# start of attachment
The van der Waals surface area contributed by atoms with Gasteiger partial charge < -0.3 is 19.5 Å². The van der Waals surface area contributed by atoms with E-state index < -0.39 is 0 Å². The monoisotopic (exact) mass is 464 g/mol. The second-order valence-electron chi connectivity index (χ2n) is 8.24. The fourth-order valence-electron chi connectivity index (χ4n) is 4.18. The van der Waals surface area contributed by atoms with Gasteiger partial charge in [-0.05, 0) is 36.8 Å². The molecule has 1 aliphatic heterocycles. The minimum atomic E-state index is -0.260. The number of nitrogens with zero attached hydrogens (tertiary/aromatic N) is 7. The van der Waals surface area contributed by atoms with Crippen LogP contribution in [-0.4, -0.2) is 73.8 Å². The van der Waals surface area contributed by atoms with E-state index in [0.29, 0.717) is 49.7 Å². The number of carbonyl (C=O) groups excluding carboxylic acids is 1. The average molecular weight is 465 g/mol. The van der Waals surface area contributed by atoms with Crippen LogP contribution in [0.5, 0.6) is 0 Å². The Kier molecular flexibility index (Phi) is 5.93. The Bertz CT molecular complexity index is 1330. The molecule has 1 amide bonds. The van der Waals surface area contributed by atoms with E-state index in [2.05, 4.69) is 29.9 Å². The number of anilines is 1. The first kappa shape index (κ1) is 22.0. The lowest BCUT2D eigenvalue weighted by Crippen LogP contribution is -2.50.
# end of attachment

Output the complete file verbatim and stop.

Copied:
The van der Waals surface area contributed by atoms with Gasteiger partial charge < -0.3 is 19.5 Å². The van der Waals surface area contributed by atoms with E-state index < -0.39 is 0 Å². The monoisotopic (exact) mass is 464 g/mol. The second-order valence-electron chi connectivity index (χ2n) is 8.24. The fourth-order valence-electron chi connectivity index (χ4n) is 4.18. The van der Waals surface area contributed by atoms with Gasteiger partial charge in [-0.05, 0) is 36.8 Å². The molecule has 1 aliphatic heterocycles. The minimum atomic E-state index is -0.260. The number of nitrogens with zero attached hydrogens (tertiary/aromatic N) is 7. The van der Waals surface area contributed by atoms with Crippen LogP contribution in [-0.4, -0.2) is 73.8 Å². The van der Waals surface area contributed by atoms with E-state index in [0.29, 0.717) is 49.7 Å². The number of carbonyl (C=O) groups excluding carboxylic acids is 1. The average molecular weight is 465 g/mol. The van der Waals surface area contributed by atoms with Crippen LogP contribution in [0.5, 0.6) is 0 Å². The Kier molecular flexibility index (Phi) is 5.93. The Bertz CT molecular complexity index is 1330. The molecule has 1 amide bonds. The van der Waals surface area contributed by atoms with E-state index in [2.05, 4.69) is 29.9 Å². The number of anilines is 1. The first kappa shape index (κ1) is 22.0. The lowest BCUT2D eigenvalue weighted by Crippen LogP contribution is -2.50.